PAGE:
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Thursday, 18 July, 2008

One of my favorite bloggers of all time was/is Steven den Beste, who wrote an engineering/political blog called USS Clueless until about four years ago. One day he announced that he would no longer be posting about all the stuff he normally wrote about, but would instead be writing solely about Japanese anime. And so he did.

Every once in a while, Steven will surface, post something politio-tech on his blog and then go back to anime topics. Now that the elections are coming up, he's a bit more frequent - maybe one out of ten entries will have a little taste of the old Clueless. I'm always excited when he does this, even when it's just to remind us all that NO, he is NOT going back to his old blogging style . . . but he always gives us a brief glimpse of why many people read a Japanese anime blog without any interest in anime:

My least favorite subject about which to blog, back in the day, was "alternate energy". I made a few posts about that and those are among the most-linked articles in the USS Clueless archive (for example, just today), and I get mail about those, too. The usual theme is, "Hey, did you see this? Ha! Now what do you think, eh? Ready to change your mind?" Sigh.


I don't blog about that kind of thing anymore. I never enjoyed blogging about energy, anyway, because for too many people "alternate energy" is more about religion than about physics. They believe that if we are just creative enough, we can overcome fundamental physical limitations -- and it's not that easy.

In order for "alternate energy" to become feasible, it has to satisfy all of the following criteria:
1. It has to be huge (in terms of both energy and power)
2. It has to be reliable (not intermittent or unschedulable)
3. It has to be concentrated (not diffuse)
4. It has to be possible to utilize it efficiently
5. The capital investment and operating cost to utilize it has to be comparable to existing energy sources (per gigawatt, and per terajoule).

If it fails to satisfy any of those, then it can't scale enough to make any difference. Solar power fails #3, and currently it also fails #5. (It also partially fails #2, but there are ways to work around that.) The only sources of energy available to us now that satisfy all five are petroleum, coal, hydro, and nuclear.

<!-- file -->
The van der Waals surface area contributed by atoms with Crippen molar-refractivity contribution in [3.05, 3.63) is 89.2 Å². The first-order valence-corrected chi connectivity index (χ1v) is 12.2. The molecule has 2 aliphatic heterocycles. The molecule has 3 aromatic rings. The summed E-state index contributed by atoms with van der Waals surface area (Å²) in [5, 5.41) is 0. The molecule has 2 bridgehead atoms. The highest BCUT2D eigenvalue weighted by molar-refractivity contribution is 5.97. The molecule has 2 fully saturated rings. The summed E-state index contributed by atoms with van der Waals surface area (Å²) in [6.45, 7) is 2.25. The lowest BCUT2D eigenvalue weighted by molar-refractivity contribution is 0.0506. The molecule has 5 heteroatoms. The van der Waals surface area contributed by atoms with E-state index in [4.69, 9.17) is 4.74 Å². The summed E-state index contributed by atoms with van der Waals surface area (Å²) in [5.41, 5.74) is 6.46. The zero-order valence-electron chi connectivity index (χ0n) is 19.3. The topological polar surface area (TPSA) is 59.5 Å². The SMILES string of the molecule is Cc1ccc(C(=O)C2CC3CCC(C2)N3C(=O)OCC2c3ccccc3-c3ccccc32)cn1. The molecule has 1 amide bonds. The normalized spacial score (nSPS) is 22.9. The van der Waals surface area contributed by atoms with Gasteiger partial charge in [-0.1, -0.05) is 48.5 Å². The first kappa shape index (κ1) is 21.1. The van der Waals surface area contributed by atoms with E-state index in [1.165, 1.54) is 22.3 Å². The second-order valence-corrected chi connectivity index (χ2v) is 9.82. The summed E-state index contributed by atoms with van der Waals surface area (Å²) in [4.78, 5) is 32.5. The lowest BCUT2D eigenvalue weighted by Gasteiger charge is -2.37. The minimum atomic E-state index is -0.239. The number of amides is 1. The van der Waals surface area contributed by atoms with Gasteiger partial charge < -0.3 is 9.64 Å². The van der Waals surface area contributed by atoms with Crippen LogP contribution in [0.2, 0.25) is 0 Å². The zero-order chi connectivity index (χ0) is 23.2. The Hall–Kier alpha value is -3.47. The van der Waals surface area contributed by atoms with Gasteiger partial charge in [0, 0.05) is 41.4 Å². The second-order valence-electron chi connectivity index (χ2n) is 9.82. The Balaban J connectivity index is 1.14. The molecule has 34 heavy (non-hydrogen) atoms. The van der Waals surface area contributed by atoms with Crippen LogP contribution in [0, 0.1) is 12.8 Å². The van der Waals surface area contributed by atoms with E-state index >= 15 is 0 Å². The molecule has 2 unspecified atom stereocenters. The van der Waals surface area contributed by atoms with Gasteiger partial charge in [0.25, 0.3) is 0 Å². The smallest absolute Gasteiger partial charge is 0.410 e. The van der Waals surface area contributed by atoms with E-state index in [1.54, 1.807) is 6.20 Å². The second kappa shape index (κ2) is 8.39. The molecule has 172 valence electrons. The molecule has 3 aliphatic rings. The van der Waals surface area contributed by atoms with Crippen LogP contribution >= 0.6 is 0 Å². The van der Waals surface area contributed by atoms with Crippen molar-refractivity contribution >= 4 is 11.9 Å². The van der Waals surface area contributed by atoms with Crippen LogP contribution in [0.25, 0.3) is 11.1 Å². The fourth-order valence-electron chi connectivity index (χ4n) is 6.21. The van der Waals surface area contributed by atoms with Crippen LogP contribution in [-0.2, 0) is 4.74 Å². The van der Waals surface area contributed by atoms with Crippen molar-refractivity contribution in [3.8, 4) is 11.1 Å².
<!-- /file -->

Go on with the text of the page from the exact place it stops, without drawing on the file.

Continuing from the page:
My rule of thumb is that I'm not interested in any "alternate energy" until someone shows me how to scale it to produce at least 1% of our current energy usage. America right now uses about 3.6 terawatts average, so 1% of that is about 36 gigawatts average.

Show me a plan to produce 36 gigawatts (average, not peak) using solar power, at a price no more than 30% greater than coal generation of comparable capacity, which can be implemented at that scale in 10-15 years. Then I'll pay attention. Since solar power installations can only produce power for about 10 hours per day on average, that means that peak power production would need to be in the range of about 85 gigawatts to reach that 1%. Without that, it's just religion, like all the people fascinated with wind and with biomass. And even if it did reach 1%, that still leaves the other 99% of our energy production to petroleum, coal, hydro, and nuclear.

The problems facing "alternate energy" are fundamental, deep, and are show-stoppers. They are not things that will be surmounted by one lone incremental improvement in one small area, announced breathlessly by a startup which is trying to drum up funding.

Even when he's "not blogging", he's right on target. He opened up comments for a bit and it is a worthwhile read. Although I would love it if there was an eco-friendly, economically-effective alternative source of energy, there's not, so we need to focus on the remaining options and stop acting like Peter Pan - it's not going to happen just because we wish hard enough.

That said, there are some things that do seem to be worthwhile, but the upfront costs on an individual consumer basis generally put them out of reach. The Quaker school three blocks from my office is installing deep wells that will draw heated water into the buildings to heat them. They anticipate that they will pay for themselves in eight years. Which is very cool.

Note: Even if I don't read Steven's blog for the anime - although with the number of Gundam robots in our house, maybe I should - he does have some amusing anime-related posts:

I just learned a cool word: gakidomo. The dictionary says it means "those d*mn kids". (Now if only there were a single word for "get off of my lawn", we'd be set.)


Quote du jour:

A lawn is nature under totalitarian rule.

Michael Pollan

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